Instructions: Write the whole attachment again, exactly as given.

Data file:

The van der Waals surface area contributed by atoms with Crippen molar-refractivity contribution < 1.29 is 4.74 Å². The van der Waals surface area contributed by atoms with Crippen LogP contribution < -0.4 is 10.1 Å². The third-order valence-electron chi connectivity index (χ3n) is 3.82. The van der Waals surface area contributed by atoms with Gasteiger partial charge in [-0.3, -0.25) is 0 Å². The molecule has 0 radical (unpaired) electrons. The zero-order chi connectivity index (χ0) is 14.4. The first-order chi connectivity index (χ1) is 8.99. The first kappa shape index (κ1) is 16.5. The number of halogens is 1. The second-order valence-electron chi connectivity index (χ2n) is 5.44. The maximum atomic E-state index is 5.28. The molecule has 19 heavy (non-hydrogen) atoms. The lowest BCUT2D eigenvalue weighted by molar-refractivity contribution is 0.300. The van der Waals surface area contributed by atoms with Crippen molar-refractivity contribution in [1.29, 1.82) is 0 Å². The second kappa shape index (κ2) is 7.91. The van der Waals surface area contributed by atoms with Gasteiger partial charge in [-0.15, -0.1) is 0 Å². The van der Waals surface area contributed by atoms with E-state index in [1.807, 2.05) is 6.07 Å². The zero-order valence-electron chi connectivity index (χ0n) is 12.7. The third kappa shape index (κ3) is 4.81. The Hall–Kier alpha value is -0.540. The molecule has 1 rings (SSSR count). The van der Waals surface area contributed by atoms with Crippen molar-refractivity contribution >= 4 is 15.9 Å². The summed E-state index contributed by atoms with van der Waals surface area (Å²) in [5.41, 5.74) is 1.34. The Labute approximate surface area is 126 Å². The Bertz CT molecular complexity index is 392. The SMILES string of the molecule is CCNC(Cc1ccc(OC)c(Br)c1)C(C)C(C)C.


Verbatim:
The van der Waals surface area contributed by atoms with Crippen molar-refractivity contribution < 1.29 is 4.74 Å². The van der Waals surface area contributed by atoms with Crippen LogP contribution < -0.4 is 10.1 Å². The third-order valence-electron chi connectivity index (χ3n) is 3.82. The van der Waals surface area contributed by atoms with Gasteiger partial charge in [-0.3, -0.25) is 0 Å². The molecule has 0 radical (unpaired) electrons. The zero-order chi connectivity index (χ0) is 14.4. The first-order chi connectivity index (χ1) is 8.99. The first kappa shape index (κ1) is 16.5. The number of halogens is 1. The second-order valence-electron chi connectivity index (χ2n) is 5.44. The maximum atomic E-state index is 5.28. The molecule has 19 heavy (non-hydrogen) atoms. The lowest BCUT2D eigenvalue weighted by molar-refractivity contribution is 0.300. The van der Waals surface area contributed by atoms with Crippen molar-refractivity contribution in [1.29, 1.82) is 0 Å². The second kappa shape index (κ2) is 7.91. The van der Waals surface area contributed by atoms with Gasteiger partial charge in [-0.15, -0.1) is 0 Å². The van der Waals surface area contributed by atoms with E-state index in [1.807, 2.05) is 6.07 Å². The zero-order valence-electron chi connectivity index (χ0n) is 12.7. The third kappa shape index (κ3) is 4.81. The Hall–Kier alpha value is -0.540. The molecule has 1 rings (SSSR count). The van der Waals surface area contributed by atoms with Crippen molar-refractivity contribution >= 4 is 15.9 Å². The summed E-state index contributed by atoms with van der Waals surface area (Å²) in [5.41, 5.74) is 1.34. The Labute approximate surface area is 126 Å². The Bertz CT molecular complexity index is 392. The SMILES string of the molecule is CCNC(Cc1ccc(OC)c(Br)c1)C(C)C(C)C.